C++ is a statically typed, compiled, general purpose, case-sensitive, free-form programming
language that supports procedural, object-oriented, and generic programming.
C++ is regarded as a middle-level language, as it comprises a combination of both
high-level and low-level language features.
C++ was developed by Bjarne Stroustrup starting in 1979 at Bell Labs in Murray Hill, New Jersey
as an enhancement to the C language and originally named C with Classes but later it was renamed
C++ in 1983.
C++ is a superset of C, and that virtually any legal C program is a legal C++ program.
C++ fully supports object-oriented programming, including the four pillars of object-oriented
Standard C++ consists of three important parts:
The core language giving all the building blocks including variables, data types
and literals etc.
The C++ Standard Library giving a rich set of functions manipulating files,
The Standard Template Library (STL) giving a rich set of methods manipulating
data structures etc.
The ANSI standard is an attempt to ensure that C++ is portable -- that code you write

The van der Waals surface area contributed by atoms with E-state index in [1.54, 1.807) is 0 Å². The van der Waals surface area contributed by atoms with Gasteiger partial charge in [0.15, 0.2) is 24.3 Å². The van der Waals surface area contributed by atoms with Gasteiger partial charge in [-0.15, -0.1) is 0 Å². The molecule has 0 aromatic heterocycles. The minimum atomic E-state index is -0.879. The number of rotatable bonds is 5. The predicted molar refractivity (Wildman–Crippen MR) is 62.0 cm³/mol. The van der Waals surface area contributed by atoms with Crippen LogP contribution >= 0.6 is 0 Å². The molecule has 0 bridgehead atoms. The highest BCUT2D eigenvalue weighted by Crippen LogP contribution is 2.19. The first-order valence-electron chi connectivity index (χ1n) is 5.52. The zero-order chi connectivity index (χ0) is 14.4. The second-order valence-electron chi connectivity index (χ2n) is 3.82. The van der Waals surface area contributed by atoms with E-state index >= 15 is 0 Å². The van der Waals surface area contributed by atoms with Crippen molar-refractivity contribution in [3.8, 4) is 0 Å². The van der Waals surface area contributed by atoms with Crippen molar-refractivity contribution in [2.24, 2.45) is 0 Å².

for Microsoft's compiler will compile without errors, using a compiler on a Mac,
Unix, a Windows box, or an Alpha.
The ANSI standard was stable for a while, and all the major C++ compiler
manufacturers support the ANSI standard.
The most important thing to do when learning C++ is to focus on concepts and not
get lost in language technical details.
The purpose of learning a programming language is to become a better programmer;
that is, to become more effective at designing and implementing new systems and
at maintaining old ones.
C++ got a Lot of programming styles. You can write in the style of Fortran, C,
Smalltalk, etc., in any language. Each style can achieve its aims effectively
while maintaining runtime and space efficiency.
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